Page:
Date: June 18, 1996
Creator: Porter, G.D.; Allen, S.; Fenstermacher, M.; Hill, D.; Brown, M.; Jong, R.A, et al.
Partner: UNT Libraries Government Documents Department

Magnetic confinement experiment -- 1: Tokamaks

Description: This report reviews presentations made at the 15th IAEA Conference on Plasma Physics and Controlled Nuclear Fusion on experimental tokamak physics, particularly on advances in core plasma physics, divertor and edge physics, heating and current drive, and tokamak concept optimization.
Date: December 31, 1994
Creator: Goldston, R.J.
Partner: UNT Libraries Government Documents Department

Theory of self-organized critical transport in tokamak plasmas

Description: A theoretical and computational study of the ion temperature gradient and {eta}{sub i} instabilities in tokamak plasmas has been carried out. In toroidal geometry the modes have a radially extended structure and their eigenfrequencies are constant over many rational surfaces that are coupled through toroidicity. These nonlocal properties of the ITG modes impose strong constraint on the drift mode fluctuations and the amciated transport, showing a self-organized characteristic. As any significant deviation away from marginal stability causes rapid temperature relaxation and intermittent bursts, the modes hover near marginality and exhibit strong kinetic characteristics. As a result, the temperature relaxation is self-semilar and nonlocal, leading to a radially increasing heat diffusivity. The nonlocal transport leads to the Bohm-like diffusion scaling. The heat input regulates the deviation of the temperature gradient away from marginality. The obtained transport scalings and properties are globally consistent with experimental observations of L-mode charges.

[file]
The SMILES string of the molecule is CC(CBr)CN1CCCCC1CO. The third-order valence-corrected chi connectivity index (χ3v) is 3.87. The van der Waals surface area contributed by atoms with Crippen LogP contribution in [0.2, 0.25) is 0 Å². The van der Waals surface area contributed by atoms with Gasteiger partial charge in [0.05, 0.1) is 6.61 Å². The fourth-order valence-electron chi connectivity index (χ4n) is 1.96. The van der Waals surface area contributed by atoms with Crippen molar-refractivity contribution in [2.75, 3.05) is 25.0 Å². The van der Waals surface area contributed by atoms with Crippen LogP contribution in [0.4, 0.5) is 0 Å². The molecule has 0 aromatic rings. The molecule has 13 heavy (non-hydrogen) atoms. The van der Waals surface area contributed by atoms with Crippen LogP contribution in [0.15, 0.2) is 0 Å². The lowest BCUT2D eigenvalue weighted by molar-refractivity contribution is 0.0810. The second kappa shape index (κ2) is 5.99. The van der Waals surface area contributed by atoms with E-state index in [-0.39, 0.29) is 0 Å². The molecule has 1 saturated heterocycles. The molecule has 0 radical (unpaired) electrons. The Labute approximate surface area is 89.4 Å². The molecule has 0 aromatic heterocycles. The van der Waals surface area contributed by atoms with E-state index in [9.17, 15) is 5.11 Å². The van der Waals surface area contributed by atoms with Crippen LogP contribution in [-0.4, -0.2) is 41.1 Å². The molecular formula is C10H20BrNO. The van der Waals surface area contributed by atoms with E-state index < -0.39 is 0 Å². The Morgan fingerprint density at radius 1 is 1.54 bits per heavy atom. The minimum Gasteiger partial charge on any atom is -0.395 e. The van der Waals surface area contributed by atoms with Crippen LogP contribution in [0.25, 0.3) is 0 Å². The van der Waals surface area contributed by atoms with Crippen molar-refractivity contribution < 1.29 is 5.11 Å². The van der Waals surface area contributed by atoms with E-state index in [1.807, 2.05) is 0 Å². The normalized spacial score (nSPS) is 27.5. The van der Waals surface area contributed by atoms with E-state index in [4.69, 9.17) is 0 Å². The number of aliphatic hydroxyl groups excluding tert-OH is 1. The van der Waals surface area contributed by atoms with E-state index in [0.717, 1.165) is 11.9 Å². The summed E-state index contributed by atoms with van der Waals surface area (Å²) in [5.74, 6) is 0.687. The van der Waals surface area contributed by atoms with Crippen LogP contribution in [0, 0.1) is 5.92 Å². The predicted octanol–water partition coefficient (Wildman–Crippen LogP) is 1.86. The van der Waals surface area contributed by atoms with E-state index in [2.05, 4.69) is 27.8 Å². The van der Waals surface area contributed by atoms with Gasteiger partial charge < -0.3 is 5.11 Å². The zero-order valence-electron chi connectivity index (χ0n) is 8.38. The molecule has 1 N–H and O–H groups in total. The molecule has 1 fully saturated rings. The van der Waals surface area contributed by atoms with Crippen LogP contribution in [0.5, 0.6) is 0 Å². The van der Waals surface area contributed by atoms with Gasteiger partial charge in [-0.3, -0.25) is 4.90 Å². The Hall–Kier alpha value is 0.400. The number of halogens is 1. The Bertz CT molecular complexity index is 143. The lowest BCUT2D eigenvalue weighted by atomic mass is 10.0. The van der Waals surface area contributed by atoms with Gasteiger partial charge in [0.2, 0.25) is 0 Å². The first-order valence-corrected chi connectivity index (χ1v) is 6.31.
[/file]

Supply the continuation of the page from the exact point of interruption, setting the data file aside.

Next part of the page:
Date: July 1, 1995
Creator: Kishimoto, Y.; Tajima, T.; Horton, W.; LeBrun, M.J. & Kim, J.Y.
Partner: UNT Libraries Government Documents Department

Transport of Dust Particles in Tokamak Devices

Description: Recent advances in the dust transport modeling in tokamak devices are discussed. Topics include: (1) physical model for dust transport; (2) modeling results on dynamics of dust particles in plasma; (3) conditions necessary for particle growth in plasma; (4) dust spreading over the tokamak; (5) density profiles for dust particles and impurity atoms associated with dust ablation in tokamak plasma; and (6) roles of dust in material/tritium migration.
Date: June 6, 2006
Creator: Pigarov, A Y; Smirnov, R D; Krasheninnikov, S I; Rognlien, T D & Rozenberg, M
Partner: UNT Libraries Government Documents Department

Thermal ablation of plasma-facing surfaces in tokamak disruptions: Sensitivity to particle kinetic energy